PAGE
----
Though the CPI-M leaders in Darjeeling Hills did not object to the opening of the party office in a government building and said, "Every party has the right to open a party office," concerns were raised from various quarters. However, the district administration remained tightlipped on the alleged encroachment of a government building. Spokesperson of the Hill TMC, Binny Sharma, instead alleged the CPI-M of initiating such “encroachment.” “I will look into the matter if the department concerned writes to me about it,” Darjeeling district magistrate Puneet Yadav, however, said.
"For 15 years now, the CPI-M has its office in the building. Why didn’t anybody point a finger at that?" Mr Sharma said. "Moreover, many regional parties in the Hills have their offices in government buildings. Questions should be raised against them too," he added.
Stating that the party is not well aware of who actually owns the building, Mr Sharma said: "We will g through all the processes to legally establish an office there once we get to know who the actual owner of the building is. Moreover, if the government asks us to leave the building, the Hill TMC will abide by the laws and vacate it immediately."
According to sources, the land where the three-storied building is being constructed falls under the Darjeeling Ropeway Company Ltd under the state industrial reconstruction department.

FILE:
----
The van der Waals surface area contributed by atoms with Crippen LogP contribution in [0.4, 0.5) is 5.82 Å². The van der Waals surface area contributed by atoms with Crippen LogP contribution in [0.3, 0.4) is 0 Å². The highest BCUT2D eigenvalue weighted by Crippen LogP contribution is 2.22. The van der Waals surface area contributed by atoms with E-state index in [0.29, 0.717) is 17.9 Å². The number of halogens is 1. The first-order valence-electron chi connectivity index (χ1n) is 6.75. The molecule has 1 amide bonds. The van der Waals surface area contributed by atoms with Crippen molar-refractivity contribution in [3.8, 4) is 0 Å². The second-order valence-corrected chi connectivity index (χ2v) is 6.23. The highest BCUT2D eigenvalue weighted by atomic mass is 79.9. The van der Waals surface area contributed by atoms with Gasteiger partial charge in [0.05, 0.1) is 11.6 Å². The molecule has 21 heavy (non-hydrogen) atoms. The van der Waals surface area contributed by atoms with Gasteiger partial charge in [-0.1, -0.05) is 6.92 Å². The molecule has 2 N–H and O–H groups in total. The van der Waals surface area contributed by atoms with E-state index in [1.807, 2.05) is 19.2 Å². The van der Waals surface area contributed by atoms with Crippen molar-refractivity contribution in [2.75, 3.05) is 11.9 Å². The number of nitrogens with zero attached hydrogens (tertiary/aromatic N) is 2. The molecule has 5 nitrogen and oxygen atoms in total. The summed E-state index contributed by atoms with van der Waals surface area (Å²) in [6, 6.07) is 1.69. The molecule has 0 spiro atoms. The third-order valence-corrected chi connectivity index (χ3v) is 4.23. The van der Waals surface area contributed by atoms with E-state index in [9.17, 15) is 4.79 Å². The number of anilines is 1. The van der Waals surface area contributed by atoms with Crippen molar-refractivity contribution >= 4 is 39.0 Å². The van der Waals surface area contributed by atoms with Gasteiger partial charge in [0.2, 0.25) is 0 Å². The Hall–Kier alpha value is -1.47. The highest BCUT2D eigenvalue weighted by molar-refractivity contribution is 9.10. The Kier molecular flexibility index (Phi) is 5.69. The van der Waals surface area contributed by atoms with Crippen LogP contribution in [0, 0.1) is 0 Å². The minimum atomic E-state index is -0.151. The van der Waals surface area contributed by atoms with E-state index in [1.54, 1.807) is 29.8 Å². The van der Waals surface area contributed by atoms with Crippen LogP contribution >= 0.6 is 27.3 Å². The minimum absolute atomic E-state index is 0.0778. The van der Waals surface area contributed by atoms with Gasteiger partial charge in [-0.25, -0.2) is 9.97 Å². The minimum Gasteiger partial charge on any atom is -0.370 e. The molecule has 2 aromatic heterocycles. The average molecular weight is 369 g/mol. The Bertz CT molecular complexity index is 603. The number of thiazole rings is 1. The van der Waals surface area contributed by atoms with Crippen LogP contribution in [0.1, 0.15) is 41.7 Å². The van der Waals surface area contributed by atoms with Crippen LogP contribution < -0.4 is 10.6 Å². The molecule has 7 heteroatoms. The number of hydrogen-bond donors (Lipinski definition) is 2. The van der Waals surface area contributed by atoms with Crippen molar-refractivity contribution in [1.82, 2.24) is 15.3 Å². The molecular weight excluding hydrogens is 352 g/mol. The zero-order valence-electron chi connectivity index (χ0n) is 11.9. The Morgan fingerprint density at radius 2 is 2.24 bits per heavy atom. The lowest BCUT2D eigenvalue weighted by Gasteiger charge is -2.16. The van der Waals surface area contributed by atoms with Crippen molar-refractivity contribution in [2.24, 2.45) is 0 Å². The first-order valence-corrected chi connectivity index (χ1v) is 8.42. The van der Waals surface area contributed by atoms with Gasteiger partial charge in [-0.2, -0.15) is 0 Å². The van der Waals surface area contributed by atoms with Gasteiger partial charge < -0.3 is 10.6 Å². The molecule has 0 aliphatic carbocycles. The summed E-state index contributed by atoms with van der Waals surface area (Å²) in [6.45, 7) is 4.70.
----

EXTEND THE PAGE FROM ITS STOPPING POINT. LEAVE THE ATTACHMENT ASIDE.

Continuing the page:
Meanwhile, defending Mr Sharma’s allegations, CPI-M leader KB Wattar said, "In 1999, we decided to establish our party office there as it was vacant and it was a convenient location."
"As the land where the building is being constructed falls under the Darjeeling Ropeway Company Ltd, we had applied to use the ground floor on lease till 2004, but to no avail. The then state officials informed us that the PWD who had initiated the building has not handed over the structure to them. The building now has no proper owner," he added.
According to sources, the state industrial reconstruction department had asked the PWD to construct the building during the 80s but work remained stalled and is incomplete as the Gorkhaland agitation began
in 1986. The Darjeeling goods ropeway that used to transport goods to and from Bijanbari and Darjeeling is defunct since 1998.
The industrial reconstruction department had taken over the Darjeeling Goods Ropeway in 1977.
When Chief minister Mamata Banerjee was the railway minister, she sent a team to conduct a survey to see if the ropeway could be converted into a passenger-carrying one. (sns)

Bimal Gurung wishes Eid Mubarak to all Muslim community

Bimal Gurung wishes Eid Mubarak to all Muslim community
Gorkha Janmukti Morcha president and the Gorkhaland Territorial Administraion (GTA) chief Mr. Bimal Gurung wishes EID MUBARAK to all the Muslim community of Hills and Terai Dooars.

In his Facebook page Mr. Gurung writes " I offer my heartiest greetings and good wishes to the entire Muslim community of the Hills, Terai and Dooars on the joyous occasion of Eid-ul-Fitr.
The festival of Eid highlights the spirit of sacrifice and the joy of sharing. May this festival strengthen mutual goodwill and inspire each one of us to follow the path of love, friendship and harmony."

No Japanese Encephalitis, suspects dengue in Kurseong

Kurseong SDMO Dr. R Mondal
If people are down with Japanese Encephalitis in the plains of Siliguri, two persons suspected of dengue have been admitted at the Kurseong sub-divisional hospital.
Japanese Encephalitis is spreading like an epidemic across North Bengal, but when Kurseong sub-divisional medical officer R Mondal was approached for updates, she said no patients with Japanese Encephalitis have been admitted at the sub-divisional hospital.